Monday, September 19, 2016

11th circuit decision on dreadlocks and race asks big questions on the meaning of discrimination

In EEOC v. Catastrophe Management Solutions [pdf], the EEOC asked the 11th Circuit to determine whether banning an African-American employee from wearing dreadlocks constitutes race discrimination.

In a lengthy decision that discusses the very concept of race, the court answered the question “no”.

The case involved an African-American customer service representative who, after being conditionally hired for a position with Catastrophe Management Solutions, was told that she would have to cut her dreadlocks to comply with the company’s grooming policy. When she refused, it rescinded the offer.

The EEOC argued that a rule against dreadlocks constitutes race discrimination because dreadlocks, which are physiologically and culturally associated with people of African descent, act as a proxy for race.

In disagreeing with the EEOC, the court delved into a philosophical debate over whether race is a biological or cultural construct. It concluded it was the former:
We would be remiss if we did not acknowledge that, in the last several decades, there have been some calls for courts to interpret Title VII more expansively by eliminating the biological conception of “race” and encompassing cultural characteristics associated with race. …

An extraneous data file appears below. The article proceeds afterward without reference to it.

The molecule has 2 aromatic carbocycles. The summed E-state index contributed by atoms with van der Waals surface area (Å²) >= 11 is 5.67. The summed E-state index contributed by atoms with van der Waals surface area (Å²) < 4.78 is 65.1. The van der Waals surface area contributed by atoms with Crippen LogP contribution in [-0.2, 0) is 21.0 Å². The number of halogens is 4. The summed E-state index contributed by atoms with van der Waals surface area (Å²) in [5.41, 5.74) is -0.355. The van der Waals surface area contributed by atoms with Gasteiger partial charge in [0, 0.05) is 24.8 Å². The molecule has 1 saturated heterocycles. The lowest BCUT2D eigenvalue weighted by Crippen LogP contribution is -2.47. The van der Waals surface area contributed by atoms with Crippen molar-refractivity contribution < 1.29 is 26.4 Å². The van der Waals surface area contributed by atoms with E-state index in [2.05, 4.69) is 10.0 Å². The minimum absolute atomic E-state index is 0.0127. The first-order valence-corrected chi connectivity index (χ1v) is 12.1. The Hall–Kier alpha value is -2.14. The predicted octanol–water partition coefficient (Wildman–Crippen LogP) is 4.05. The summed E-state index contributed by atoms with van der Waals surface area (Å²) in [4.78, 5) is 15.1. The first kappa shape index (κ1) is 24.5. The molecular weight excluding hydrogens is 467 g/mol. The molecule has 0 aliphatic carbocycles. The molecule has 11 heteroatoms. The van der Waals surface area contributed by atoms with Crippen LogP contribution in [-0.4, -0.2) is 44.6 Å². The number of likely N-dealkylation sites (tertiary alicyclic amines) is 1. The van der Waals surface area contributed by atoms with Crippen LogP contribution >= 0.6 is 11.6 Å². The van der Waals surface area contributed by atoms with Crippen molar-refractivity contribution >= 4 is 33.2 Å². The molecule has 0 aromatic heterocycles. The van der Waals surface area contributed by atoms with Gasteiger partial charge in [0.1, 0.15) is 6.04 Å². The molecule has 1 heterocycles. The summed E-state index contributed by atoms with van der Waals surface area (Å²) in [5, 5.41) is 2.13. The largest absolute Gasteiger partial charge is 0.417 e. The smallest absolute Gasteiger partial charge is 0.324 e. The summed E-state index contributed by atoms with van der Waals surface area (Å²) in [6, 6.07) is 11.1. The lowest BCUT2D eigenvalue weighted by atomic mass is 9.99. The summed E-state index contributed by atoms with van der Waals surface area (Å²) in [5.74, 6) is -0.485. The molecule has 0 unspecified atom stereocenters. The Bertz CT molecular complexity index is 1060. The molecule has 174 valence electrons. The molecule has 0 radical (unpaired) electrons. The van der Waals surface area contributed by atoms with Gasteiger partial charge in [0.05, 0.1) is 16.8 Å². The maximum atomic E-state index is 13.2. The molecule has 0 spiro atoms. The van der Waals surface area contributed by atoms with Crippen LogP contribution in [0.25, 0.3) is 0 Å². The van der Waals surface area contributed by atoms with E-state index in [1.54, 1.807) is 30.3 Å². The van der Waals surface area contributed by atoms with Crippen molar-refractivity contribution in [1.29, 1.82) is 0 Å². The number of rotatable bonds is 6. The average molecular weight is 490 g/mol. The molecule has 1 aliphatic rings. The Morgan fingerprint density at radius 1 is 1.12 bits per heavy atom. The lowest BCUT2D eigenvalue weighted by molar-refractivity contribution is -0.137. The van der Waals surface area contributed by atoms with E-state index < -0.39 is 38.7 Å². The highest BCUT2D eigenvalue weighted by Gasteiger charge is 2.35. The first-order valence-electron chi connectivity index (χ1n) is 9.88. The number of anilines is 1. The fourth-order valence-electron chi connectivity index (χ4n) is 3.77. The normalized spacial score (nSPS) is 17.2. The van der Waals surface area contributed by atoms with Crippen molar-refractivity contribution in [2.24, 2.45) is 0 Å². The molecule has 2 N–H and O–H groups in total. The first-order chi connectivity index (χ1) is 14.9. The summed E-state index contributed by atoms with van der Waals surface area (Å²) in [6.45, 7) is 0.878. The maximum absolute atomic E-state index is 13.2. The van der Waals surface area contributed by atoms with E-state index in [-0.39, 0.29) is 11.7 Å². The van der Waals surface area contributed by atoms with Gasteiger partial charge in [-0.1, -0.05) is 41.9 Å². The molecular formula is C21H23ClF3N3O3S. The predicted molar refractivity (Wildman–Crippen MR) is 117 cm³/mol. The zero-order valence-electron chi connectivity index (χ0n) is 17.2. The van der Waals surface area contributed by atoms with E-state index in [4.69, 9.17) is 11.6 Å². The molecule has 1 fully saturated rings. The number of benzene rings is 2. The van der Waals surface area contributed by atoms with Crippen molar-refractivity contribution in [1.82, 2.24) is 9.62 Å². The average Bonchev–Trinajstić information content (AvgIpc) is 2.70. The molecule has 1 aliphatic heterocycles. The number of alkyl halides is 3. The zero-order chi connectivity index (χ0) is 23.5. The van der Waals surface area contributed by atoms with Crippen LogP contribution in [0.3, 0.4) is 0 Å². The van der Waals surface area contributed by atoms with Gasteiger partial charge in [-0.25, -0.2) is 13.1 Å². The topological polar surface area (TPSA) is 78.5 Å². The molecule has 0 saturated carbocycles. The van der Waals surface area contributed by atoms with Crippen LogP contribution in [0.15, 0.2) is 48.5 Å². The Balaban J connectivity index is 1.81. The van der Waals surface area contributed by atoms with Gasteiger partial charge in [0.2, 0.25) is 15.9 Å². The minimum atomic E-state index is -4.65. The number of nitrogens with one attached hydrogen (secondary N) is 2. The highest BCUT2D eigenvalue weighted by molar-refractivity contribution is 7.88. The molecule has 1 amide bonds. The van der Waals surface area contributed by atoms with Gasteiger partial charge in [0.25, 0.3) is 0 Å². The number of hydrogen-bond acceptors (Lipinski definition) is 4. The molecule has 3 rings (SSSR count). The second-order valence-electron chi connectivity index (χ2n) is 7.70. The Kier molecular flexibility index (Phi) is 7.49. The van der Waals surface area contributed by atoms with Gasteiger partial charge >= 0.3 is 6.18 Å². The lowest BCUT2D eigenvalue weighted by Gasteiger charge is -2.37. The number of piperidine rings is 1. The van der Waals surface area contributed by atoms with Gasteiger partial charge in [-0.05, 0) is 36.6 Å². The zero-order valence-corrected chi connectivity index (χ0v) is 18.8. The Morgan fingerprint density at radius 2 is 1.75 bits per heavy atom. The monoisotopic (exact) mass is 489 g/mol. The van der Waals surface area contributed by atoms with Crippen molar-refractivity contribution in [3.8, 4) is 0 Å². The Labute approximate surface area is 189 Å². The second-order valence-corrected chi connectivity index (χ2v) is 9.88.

Assuming that general definitional consensus could be achieved among those who advocate the inclusion of culture within the meaning of “race,” and that courts were willing to adopt such a shared understanding of Title VII, that would only be the beginning of a difficult interpretive battle, and there would be other very thorny issues to confront, such as which cultural characteristics or traits to protect. …
Even if courts prove sympathetic to the “race as culture” argument, and are somehow freed from current precedent, how are they to choose among the competing definitions of “race”? How are they (and employers, for that matter) to know what cultural practices are associated with a particular “race”? And if cultural characteristics and practices are included as part of “race,” is there a principled way to figure out which ones can be excluded from Title VII’s protection?
The case is a fascinating read on whether protected classes are tied to biological characteristics or societal constructs, and whether what is considered immutable can change with changes in ethos. Or, to look at this question differently, should the law fix the definition of “race” in 1964 when Congress passed Title VII, or should that definition change over time with changes in society?

While I believe the 11th Circuit correctly decided Catastrophe Management Solutions on the specific issue of whether this employer used dreadlocks as a proxy for race discrimination, how one ultimately comes down on the more general issue of biology versus culture will also dictate whether you believe, for example, sex discrimination covers LGBT issues.

There are no easy answers to these deep philosophical questions. I am just happy that the courts are open to the debate.